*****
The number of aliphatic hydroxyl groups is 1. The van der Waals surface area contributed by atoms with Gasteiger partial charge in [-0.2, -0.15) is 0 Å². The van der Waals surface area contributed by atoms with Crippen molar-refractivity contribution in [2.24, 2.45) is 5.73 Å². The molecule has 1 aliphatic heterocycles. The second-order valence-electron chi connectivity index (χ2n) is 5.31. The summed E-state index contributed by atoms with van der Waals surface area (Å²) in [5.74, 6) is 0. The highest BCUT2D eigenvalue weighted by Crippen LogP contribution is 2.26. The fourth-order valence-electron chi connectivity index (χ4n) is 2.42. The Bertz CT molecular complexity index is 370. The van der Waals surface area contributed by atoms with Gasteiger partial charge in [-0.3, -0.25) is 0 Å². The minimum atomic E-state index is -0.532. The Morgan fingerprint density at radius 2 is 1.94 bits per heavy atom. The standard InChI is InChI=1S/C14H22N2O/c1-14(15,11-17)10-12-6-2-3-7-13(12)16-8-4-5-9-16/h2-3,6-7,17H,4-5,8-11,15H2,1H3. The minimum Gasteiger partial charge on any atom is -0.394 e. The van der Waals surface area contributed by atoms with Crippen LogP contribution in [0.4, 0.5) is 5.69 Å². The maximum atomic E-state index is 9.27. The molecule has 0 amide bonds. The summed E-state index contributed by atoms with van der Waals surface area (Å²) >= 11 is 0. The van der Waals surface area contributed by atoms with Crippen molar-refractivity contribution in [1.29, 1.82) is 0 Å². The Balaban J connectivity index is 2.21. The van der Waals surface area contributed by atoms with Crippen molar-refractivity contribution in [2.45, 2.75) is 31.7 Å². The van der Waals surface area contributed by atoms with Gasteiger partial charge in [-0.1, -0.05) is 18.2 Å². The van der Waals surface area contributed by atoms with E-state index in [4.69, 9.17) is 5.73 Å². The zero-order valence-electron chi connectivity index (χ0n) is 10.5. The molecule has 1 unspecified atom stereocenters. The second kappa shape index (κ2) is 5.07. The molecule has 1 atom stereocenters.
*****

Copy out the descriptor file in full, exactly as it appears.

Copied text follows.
The number of aliphatic hydroxyl groups is 1. The van der Waals surface area contributed by atoms with Gasteiger partial charge in [-0.2, -0.15) is 0 Å². The van der Waals surface area contributed by atoms with Crippen molar-refractivity contribution in [2.24, 2.45) is 5.73 Å². The molecule has 1 aliphatic heterocycles. The second-order valence-electron chi connectivity index (χ2n) is 5.31. The summed E-state index contributed by atoms with van der Waals surface area (Å²) in [5.74, 6) is 0. The highest BCUT2D eigenvalue weighted by Crippen LogP contribution is 2.26. The fourth-order valence-electron chi connectivity index (χ4n) is 2.42. The Bertz CT molecular complexity index is 370. The van der Waals surface area contributed by atoms with Gasteiger partial charge in [-0.3, -0.25) is 0 Å². The minimum atomic E-state index is -0.532. The Morgan fingerprint density at radius 2 is 1.94 bits per heavy atom. The standard InChI is InChI=1S/C14H22N2O/c1-14(15,11-17)10-12-6-2-3-7-13(12)16-8-4-5-9-16/h2-3,6-7,17H,4-5,8-11,15H2,1H3. The minimum Gasteiger partial charge on any atom is -0.394 e. The van der Waals surface area contributed by atoms with Crippen LogP contribution in [0.4, 0.5) is 5.69 Å². The maximum atomic E-state index is 9.27. The molecule has 0 amide bonds. The summed E-state index contributed by atoms with van der Waals surface area (Å²) >= 11 is 0. The van der Waals surface area contributed by atoms with Crippen molar-refractivity contribution in [1.29, 1.82) is 0 Å². The Balaban J connectivity index is 2.21. The van der Waals surface area contributed by atoms with Crippen molar-refractivity contribution in [2.45, 2.75) is 31.7 Å². The van der Waals surface area contributed by atoms with Gasteiger partial charge in [-0.1, -0.05) is 18.2 Å². The van der Waals surface area contributed by atoms with E-state index in [4.69, 9.17) is 5.73 Å². The zero-order valence-electron chi connectivity index (χ0n) is 10.5. The molecule has 1 unspecified atom stereocenters. The second kappa shape index (κ2) is 5.07. The molecule has 1 atom stereocenters.